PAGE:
One Bellevue West High School graduate has taken her experience living in a military family and given back to the military community.
Christa Williams, vice president of Consulting Services and a founder of Signature Performance, was awarded the 2019 Leading for Impact, Women in Leadership Award by FedHealthIT, a trade health service trade website, on Oct. 30 in Arlington, Va.
Williams said she didn’t expect to receive the high honor.
“I was literally stunned and then was in shock and then cried — I don’t have words,” she said. “It was something I never dreamed of that I would be qualified with the type of women that were awarded.”
Williams graduated from West in 1989. She also attended Mission Middle School.
From there, Williams attended Iowa State University, graduating with a bachelor of business administration in finance.
Williams has been involved in the health care industry since 1996, with a focus on payers. In 2001, she was given the opportunity to head up an operation to work with hospitals located on military bases.
In 2004, Williams and some of her co-workers at Accent Insurance created Signature Performance, which “delivers unmatched expertise in improving and reducing healthcare administration costs” with payers and providers, according to the company’s website.
The company works with the Veterans Administration and Defense Health Agency and other commercial clients.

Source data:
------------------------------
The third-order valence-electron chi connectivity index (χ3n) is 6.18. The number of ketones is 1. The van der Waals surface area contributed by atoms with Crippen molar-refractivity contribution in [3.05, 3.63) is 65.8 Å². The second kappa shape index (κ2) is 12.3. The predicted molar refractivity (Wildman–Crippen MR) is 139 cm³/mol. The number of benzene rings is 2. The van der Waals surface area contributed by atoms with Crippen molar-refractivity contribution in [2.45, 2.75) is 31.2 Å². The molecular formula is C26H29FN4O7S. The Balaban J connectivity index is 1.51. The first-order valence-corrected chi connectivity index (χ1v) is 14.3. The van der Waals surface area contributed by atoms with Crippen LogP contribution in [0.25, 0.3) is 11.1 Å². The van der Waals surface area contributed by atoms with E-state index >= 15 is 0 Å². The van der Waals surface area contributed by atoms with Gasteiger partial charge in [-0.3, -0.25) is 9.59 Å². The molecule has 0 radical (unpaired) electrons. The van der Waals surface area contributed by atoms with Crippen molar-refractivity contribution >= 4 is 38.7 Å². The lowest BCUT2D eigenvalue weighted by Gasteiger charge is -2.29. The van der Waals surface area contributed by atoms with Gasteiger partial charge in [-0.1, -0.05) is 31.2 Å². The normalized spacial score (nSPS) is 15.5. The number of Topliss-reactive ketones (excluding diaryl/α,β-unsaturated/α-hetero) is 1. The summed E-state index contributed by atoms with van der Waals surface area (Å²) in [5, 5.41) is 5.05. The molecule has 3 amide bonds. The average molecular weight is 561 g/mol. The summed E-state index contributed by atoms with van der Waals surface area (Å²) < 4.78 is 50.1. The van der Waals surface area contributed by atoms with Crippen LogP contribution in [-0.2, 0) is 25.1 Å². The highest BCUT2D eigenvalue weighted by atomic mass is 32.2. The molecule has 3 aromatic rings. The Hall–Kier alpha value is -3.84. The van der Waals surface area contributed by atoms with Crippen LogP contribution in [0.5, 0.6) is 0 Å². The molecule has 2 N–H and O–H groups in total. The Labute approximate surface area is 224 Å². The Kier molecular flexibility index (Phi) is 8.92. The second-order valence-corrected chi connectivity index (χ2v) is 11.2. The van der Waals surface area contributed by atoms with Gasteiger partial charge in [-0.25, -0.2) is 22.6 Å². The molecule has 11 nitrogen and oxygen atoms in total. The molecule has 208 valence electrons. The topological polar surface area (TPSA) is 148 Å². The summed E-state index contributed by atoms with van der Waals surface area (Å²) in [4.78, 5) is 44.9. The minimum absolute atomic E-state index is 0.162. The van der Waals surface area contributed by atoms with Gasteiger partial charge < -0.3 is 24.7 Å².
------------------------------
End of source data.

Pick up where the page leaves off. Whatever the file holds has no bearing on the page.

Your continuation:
“The company has grown from three people to more than 800,” Williams said.
Williams said her business means more to her on a personal level.
“My dad was military, so I’ve been surrounded by that all my life,” she said. “I feel for me this is personal outside of being professional, it’s my personal way to help give back.
“Because the money that is brought back into the facility allows military members or their family or veterans to have better access to care or better waiting rooms or other things, it improves health care that resides in the community.”
Williams said the 2019 Leading for Impact, Women in Leadership Award is an important honor for women in business.
“I think it’s a way for them to honor the women who paved the way,” she said. “Women historically haven’t had equal treatment. It’s important to honor the strides we’re making, the roads we’re paving.
“It was important to kind of talk about where some glass ceilings are being shattered.”